Friendship between Kentucky's Moore, Hayes about more than sports

August 13, 2004|LARRY VAUGHT

The first time Chuck Hayes saw Ellery Moore, he never envisioned him becoming one of his best friends at the University of Kentucky.

"I still remember the first time I saw him," said Hayes. "It was at a party downtown my first week here. I did not think he was the same age as me. I thought he was about 30. He was so big I thought he had to be pushing 30. Then I found out he was a football player and we wound up having a class together."

That started an unlikely friendship between Moore, a defensive tackle from Ohio, and Hayes, a power forward from California.

When the Kentucky basketball team plays in Rupp Arena, it's not unusual to find Moore sitting in the front row, thanks to tickets he gets from Hayes. Moore says several teammates would ask him how he got the seats, especially since they would be sitting much higher in Rupp Arena.


"They can't get them, either. That's between me and my boy, Chuck," Moore said. "Me and Chuck have been tight ever since we got here. We met each other when we first got here. Ever since then, if he was having a problem, he would call me. If I was having a problem, I would call him. We became that tight."

Hayes says he enjoys going to Commonwealth Stadium to watch Moore and other football players he knows.

"I know how these guys beat up on each other every day," Hayes said. "Football is fun. It's exciting. How can you not like watching a football game, especially with the atmosphere here?"

Still, Hayes does wonder how Moore deals with losing as often as the football team does. Hayes knows how disappointed he's been the last two years when the Cats won the Southeastern Conference championship, but then didn't make the Final Four.

"I know losing hurts him," Hayes said. "It hurts to go out there on Saturdays and not win. I feel for him. It also makes me appreciate the times my team does win and the goals we accomplish. I know he puts in the same work as I do, or maybe more, but he's not able to get the results he wants."

They avoid talking about sensitive issues on their teams

However, the two almost never discuss internal affairs on their teams with each other. Even though each understands being in the spotlight and knows the demands of major college athletics, they avoid talking about sensitive issues on their respective teams.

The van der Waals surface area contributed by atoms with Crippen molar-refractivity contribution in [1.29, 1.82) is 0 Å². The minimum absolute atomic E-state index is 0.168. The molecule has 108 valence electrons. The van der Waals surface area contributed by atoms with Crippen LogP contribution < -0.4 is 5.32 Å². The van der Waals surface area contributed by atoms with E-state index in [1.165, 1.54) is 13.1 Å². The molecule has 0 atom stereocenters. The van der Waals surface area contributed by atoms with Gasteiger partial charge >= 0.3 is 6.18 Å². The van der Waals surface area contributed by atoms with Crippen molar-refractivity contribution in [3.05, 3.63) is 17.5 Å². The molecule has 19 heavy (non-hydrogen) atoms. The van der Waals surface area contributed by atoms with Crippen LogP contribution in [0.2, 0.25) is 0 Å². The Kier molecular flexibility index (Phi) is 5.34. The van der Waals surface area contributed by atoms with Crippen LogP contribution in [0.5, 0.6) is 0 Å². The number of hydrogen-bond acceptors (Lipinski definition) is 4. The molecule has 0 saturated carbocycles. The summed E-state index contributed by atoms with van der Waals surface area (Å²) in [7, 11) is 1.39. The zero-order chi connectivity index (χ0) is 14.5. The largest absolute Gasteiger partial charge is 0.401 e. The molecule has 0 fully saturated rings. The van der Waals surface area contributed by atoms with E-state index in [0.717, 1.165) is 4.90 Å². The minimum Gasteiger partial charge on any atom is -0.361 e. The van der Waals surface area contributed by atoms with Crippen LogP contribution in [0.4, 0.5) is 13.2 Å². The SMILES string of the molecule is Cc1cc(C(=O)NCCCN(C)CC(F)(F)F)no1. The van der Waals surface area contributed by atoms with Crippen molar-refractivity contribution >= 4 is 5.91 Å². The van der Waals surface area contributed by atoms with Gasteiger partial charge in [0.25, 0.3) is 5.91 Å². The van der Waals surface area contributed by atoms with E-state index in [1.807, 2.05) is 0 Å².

"Usually when we talk about things, we are upset. But it's not serious and something we can't deal with," said Moore, who was also friends with former UK basketball players Cliff Hawkins and Gerald Fitch. "Chuck might call and want to just go somewhere and I'll come right over. We know how to get away, go kick it, go see a few people.

"I don't talk to him about coach (Rich) Brooks. He doesn't talk to me about coach (Tubby) Smith. That's the basketball family or football family. We know and respect both coaches too much to discuss situations with somebody outside the family. Even though I trust Chuck completely and he trusts me, you just never know who might be standing around when we are talking. We don't want anybody else to be able to say anything bad about our coaches because of something they might overhear us saying."

Hayes said the two seldom talk about their own sports.

"We usually talk about everything else except our sports," Hayes said. "We talk about life. Lately we talk about how fast these four years have gone by. I still remember the first time I saw him. Now we are getting ready to graduate."

Both have professional aspirations. Moore hopes a big year could earn him a spot in the National Football League while Hayes has National Basketball Association aspirations.

"We both have dreams about the next level. When we get there, we are both going to continue to be friends and do things like charity work in our neighborhoods," Moore said. "His neighborhood is in California, mine is in Ohio, but we want to bring football and basketball together as one and do camps if we can. We both want to give back. If we are as successful as we hope to be, the money will be there to do that so we can give back to the community like we should."

Hayes says Moore always reminds him of their potential.

"He says, 'Chuck, there is too much money up there for us not to put our name on it,'" Hayes said.

The two try to find time to "kick back" with friends, even though that has become harder because of demands athletics and academics put on them.

"We both have a lot of stuff to take care of before we leave here," Moore said. "College life is winding down for both of us already."

However, that doesn't mean they still can't have fun with each other.

Moore is now a UK basketball fan

Moore says he was always a "North Carolina basketball fan" before he came to Kentucky.

"Going to Rupp Arena changes your heart. I've always loved basketball, but now it's Kentucky basketball," Moore said. "I used to play hoops. I have a game. I actually love both sports, but football is where my heart is."

Hayes has never seen Moore play basketball. He can imagine what type of player he would be.

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